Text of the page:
When an employee quits, the organization usually focuses a whole lot more on replacing them than they do on ensuring a smooth transition out of the company. This is a mistake, as an excellent employee offboarding process is an opportunity to learn from the outgoing employee.
What is Employee Offboarding?
Employee offboarding is the process that occurs after an employee resigns. It happens whether you realise it or not, so make sure that you pay attention and do it right. It ties up any loose ends for what the employee was working on and includes the handover of their work to someone else. It also comprises of closing their company-issued access to any systems, credit cards, and devices to lower security risk.
Employee offboarding often includes an exit interview to find out more about why the person is leaving and how they felt about working for you.
Why Is Employee Offboarding Important?
Many companies spend far more time and money on onboarding than they do on offboarding. The experience of new staff into the organization is certainly important, but so is the transition out of previous staff.
Employee offboarding is a chance to hear from someone who has worked for you about what you can improve on as well as a chance to learn from that employee.
Offboarding is one section of the employee lifecycle and the employee experience. The employee lifecycle runs from before an employee starts at the company and goes through until after they have left. Investing in the employee lifecycle is well worth it in terms of morale, retention, organizational efficiency, and more.
Offboarding can provide you with the chance for knowledge transfer from the departing employee into the organization so that no knowledge is lost when they leave. Plus, it can reduce any feelings of tension or ill will towards your company, as you have made an effort with the person as they leave. This means less risk for the organization.
8 Employee Offboarding Best Practices
We have collated a list of 8 employee offboarding best practices so that you can make sure you are handling offboarding in the right way.
Create an Employee Offboarding Checklist
When someone resigns, this will often take you by surprise. Be prepared in advance by creating an employee offboarding checklist now which contains all the steps you need to take. This will make the process far easier and more efficient for you when someone does resign.
Dealing with the Resignation
The first thing you will have to do is deal with the resignation effectively. This includes steps such as requesting a formal letter of resignation and announcing the resignation to the existing employees. If you don’t communicate this well, people often start to gossip which can cause a lot of issues if incorrect information spreads.
Inform Support Teams
Another group of people you need to inform about the resignation are your support teams. This includes HR, IT, Finance, and potentially other departments, depending on the person’s role. It is these teams who arrange the final pay, remove IT access, and cancel logins. By making sure that all of these processes are underway, you will minimize the risk of security breaches after the person leaves the company.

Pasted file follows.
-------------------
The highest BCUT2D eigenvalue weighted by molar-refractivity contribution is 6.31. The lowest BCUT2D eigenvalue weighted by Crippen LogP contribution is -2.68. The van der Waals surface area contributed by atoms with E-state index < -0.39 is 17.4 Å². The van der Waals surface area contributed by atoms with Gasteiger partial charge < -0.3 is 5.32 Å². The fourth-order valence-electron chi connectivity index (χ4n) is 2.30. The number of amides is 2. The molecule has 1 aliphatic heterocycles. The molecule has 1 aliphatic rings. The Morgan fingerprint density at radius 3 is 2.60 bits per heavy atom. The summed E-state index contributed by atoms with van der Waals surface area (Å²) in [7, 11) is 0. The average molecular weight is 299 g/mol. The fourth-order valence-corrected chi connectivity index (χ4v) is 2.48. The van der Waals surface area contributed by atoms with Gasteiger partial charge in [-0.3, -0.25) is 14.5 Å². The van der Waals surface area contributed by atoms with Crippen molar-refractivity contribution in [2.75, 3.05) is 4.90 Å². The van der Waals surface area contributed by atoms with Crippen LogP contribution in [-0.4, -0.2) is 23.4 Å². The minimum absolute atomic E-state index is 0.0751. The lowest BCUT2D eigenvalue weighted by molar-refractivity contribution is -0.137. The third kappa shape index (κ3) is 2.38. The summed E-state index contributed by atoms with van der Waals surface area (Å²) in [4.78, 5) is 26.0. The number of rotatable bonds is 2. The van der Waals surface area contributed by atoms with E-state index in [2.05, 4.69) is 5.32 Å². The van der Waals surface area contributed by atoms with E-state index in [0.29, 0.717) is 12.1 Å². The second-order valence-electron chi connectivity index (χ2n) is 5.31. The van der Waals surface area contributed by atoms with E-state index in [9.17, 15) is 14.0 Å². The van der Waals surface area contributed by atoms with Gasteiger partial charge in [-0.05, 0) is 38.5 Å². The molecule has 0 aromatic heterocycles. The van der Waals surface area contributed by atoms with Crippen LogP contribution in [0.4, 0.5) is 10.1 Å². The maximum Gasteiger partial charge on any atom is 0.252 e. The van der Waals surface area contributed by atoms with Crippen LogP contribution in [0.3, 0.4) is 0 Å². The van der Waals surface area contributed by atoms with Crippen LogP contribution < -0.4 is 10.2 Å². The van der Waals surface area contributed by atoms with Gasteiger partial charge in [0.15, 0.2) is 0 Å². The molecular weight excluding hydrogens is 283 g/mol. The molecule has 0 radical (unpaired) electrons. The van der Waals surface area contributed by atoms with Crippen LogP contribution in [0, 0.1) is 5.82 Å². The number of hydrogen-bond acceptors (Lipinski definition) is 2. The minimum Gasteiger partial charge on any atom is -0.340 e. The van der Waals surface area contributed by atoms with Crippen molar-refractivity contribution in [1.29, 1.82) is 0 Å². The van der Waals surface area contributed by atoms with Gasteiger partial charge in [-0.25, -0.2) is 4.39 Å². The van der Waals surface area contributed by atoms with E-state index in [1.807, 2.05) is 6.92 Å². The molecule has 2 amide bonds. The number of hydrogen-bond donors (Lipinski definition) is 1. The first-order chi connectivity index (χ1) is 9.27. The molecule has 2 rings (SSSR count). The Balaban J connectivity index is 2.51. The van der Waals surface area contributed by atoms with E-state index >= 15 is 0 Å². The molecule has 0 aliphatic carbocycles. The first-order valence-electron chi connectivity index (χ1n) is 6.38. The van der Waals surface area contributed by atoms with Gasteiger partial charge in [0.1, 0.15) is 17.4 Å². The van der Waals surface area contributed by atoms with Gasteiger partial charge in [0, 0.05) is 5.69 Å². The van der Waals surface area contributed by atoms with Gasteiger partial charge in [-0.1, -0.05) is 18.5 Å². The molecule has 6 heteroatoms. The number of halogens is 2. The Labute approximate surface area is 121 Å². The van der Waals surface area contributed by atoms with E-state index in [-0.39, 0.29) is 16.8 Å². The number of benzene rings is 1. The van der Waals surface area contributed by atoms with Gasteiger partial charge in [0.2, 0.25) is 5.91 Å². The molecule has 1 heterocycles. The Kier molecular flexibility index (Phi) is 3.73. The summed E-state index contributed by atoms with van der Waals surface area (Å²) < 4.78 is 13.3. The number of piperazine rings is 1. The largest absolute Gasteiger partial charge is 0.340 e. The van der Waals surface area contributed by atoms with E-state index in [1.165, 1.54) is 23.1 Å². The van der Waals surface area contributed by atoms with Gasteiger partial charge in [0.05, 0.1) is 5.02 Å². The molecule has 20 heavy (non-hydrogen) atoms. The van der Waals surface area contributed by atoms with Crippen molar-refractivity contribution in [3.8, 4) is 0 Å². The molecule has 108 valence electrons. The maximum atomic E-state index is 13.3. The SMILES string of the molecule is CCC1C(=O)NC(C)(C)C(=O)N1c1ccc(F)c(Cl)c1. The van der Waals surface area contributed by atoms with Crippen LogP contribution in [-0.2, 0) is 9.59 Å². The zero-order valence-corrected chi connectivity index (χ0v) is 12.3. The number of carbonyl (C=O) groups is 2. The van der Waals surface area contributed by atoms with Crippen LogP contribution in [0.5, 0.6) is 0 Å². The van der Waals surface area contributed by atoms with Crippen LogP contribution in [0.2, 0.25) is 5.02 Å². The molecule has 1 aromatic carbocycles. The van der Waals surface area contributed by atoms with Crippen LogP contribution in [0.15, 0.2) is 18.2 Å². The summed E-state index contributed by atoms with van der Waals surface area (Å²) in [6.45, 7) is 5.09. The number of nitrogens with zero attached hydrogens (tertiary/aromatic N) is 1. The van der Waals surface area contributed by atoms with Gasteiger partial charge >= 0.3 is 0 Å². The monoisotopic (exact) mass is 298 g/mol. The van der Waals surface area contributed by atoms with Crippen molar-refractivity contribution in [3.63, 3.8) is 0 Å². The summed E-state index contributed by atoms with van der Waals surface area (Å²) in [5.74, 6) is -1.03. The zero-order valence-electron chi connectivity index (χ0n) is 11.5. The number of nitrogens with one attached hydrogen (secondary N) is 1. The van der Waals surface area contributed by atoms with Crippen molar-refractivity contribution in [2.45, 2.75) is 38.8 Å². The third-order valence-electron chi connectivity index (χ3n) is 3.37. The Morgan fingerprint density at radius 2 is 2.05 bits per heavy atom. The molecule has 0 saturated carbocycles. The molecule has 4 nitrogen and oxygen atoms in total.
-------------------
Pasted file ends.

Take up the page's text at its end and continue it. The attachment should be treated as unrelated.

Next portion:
Reclaim Company Items
If your staff member has a company phone, laptop, or any other equipment, you should already have a list of this. That will make it easy to reclaim these items before the person leaves. If they have been working from home, they may have a lot of equipment there that you will need to remind them to bring back in before their last day.
Handover of Work
As previously mentioned, the most important part of this process is that no knowledge gets lost when a staff member leaves. You would be surprised by how much specific and unique knowledge each person has about their work, their clients, and more. It will even be important to know where and how they have stored their files in case you need to access them.
If you have a replacement in mind, get the employee to train up their successor so that this person will be ready to hit the ground running.
Around three-quarters of organizations have their HR team conduct an exit interview with each employee who leaves; that’s how important they are. The goal is always to keep turnover low, so when someone leaves, it will be crucial to understand why. Perhaps you don’t value your employees enough, treat them well enough, or maybe they were simply offered more pay elsewhere. When you find out why, you can work to improve on this with your current employees.
You could also choose to forgo exit interviews in favour of exit surveys. This provides a chance for exiting employees to give feedback in a lower pressure way as they don’t have to say it in person.
Make sure that you properly thank the person for all of the time and energy they put into their work. Whether you choose to have a farewell party, a leaving gift, or just a drink after work, this is an important aspect of the process. It will help them to leave on a good note.
Continue the Relationship
When someone leaves, don’t just never speak to them again. Leave the door open for further communication. You never know when you may need their help or want to hire them again. This is why many companies have now started alumnus groups for past employees. This provides you with another talent pool of people who already know your company. The talent pool comes from not only the chance to rehire these people but also connecting with people in their networks for open positions.
When the employee offboarding process is done well, it can give you a lot of useful information. Keep knowledge within the company and find out about any missteps your organization may have had. Learn from those who leave, and you can help your company to become more successful in the future.